CULTURE: WHAT DID IT EVER DO FOR CITIES?
Over two decades, the UK has developed expertise in hosting one-off events linked to long-term legacy plans.
The original success story was Glasgow, which emerged from its year as European City of Culture - as the accolade was then called - in 1990 with its reputation transformed.
“It changed dramatically,” says Dr Beatriz Garcia, of the Institute of Cultural Capital. “It had a terrible starting point, with no tourist industry at all in the 80s. The joke was that a tourist in Glasgow was someone who was lost.”
The idea of culture as a catalyst for transformation was new, and so there was minimal legacy planning, says Dr Garcia, who has been analysing the impact of culture-led generation for two decades. But Glasgow benefited from effective leadership who took an intelligent approach to tourism using convention centres.
“They sold it as an easier access point to the Highlands than Edinburgh, they played the gastronomy card well and emphasized the city’s creativity. No-one doubted Glasgow was a centre for fashion and design with an edgy feel. Seven or eight years later, the city was completely repositioned as a leading business tourism destination.”
Liverpool took note and its leaders brought together businesses and cultural organisations to develop consistent messaging for its 2008 European Capital of Culture events. Those networks have endured, says Garcia.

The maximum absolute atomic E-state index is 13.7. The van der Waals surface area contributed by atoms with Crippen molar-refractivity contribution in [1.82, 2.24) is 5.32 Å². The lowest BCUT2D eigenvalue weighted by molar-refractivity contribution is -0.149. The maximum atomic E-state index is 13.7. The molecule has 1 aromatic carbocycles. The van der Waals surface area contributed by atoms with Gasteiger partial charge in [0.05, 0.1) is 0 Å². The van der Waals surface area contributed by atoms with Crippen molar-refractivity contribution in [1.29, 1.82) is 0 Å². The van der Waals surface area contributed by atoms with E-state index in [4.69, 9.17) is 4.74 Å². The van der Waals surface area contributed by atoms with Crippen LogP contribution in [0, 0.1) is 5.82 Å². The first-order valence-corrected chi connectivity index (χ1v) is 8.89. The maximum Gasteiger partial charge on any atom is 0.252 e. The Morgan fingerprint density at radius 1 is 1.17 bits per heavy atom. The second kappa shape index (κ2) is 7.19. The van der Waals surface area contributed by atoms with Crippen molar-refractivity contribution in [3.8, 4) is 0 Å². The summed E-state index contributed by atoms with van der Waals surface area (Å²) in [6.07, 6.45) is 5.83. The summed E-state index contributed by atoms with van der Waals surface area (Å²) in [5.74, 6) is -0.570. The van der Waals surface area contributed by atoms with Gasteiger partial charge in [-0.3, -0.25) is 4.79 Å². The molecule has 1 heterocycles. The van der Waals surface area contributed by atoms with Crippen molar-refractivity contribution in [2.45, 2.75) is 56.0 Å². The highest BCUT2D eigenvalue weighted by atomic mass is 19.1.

"It’s changed the way the city works,” she says. “Previously people had been feeling vulnerable and in competition but it became easier to have conversations, be open, invite someone to engage and align agendas. Once people tried it, they could see they weren’t losing out by sharing a marketing agenda and looking at opportunities.”
The Institute of Cultural Capital’s original impact study reported 9.7 million additional visits to Liverpool, with 2.6m overseas visitors; 97% came for the first time. Among the national business community, almost nine in 10 business owners were aware of the 2008 celebrations, with 68% saying it had a positive effect on Liverpool’s image. Local firms felt this change in perception, with most reporting a positive impact on turnover.
The success inspired the UK City of Culture initiative that was awarded to Derry/Londonderry in 2013 and has been followed up by Hull 2017.
“In the UK they take very seriously the legacy planning along with the big party,” says Garcia. “London 2012 had a big Cultural programme with the Olympiad… you had many organisations seeing how you could use cultural engagements to enhance prospects for business.”
The key to success, she believes, is knowing what you can sell well: “You need to decide what’s the niche. In Liverpool and Hull, for example, you can have events that link with the ports.”
The next step, she believes, is for neighbouring areas to develop alliances. Manchester, Liverpool and the Lake District could sell themselves as a joint package, she says. “There are certain areas it’s not worth constantly competing over.”
* Cities, Culture & The Modern Economy - Futures Stage, June 13. Dr Beatriz Garcia explores the role of cultural interventions as catalysts for social, political and economic change
* Bidding For Legacy: What Cultural and Sporting Events Can Do For Your City - Futures Stage, June 28. London 2012 sporting director Debbie Jevans, Joanna Rowelle, of Arup, Shakespeare North development chair Kathy Dacre and Hull2017 Chair Rosie Millard discuss how to ensure major events work for everyone and leave a lasting legacy.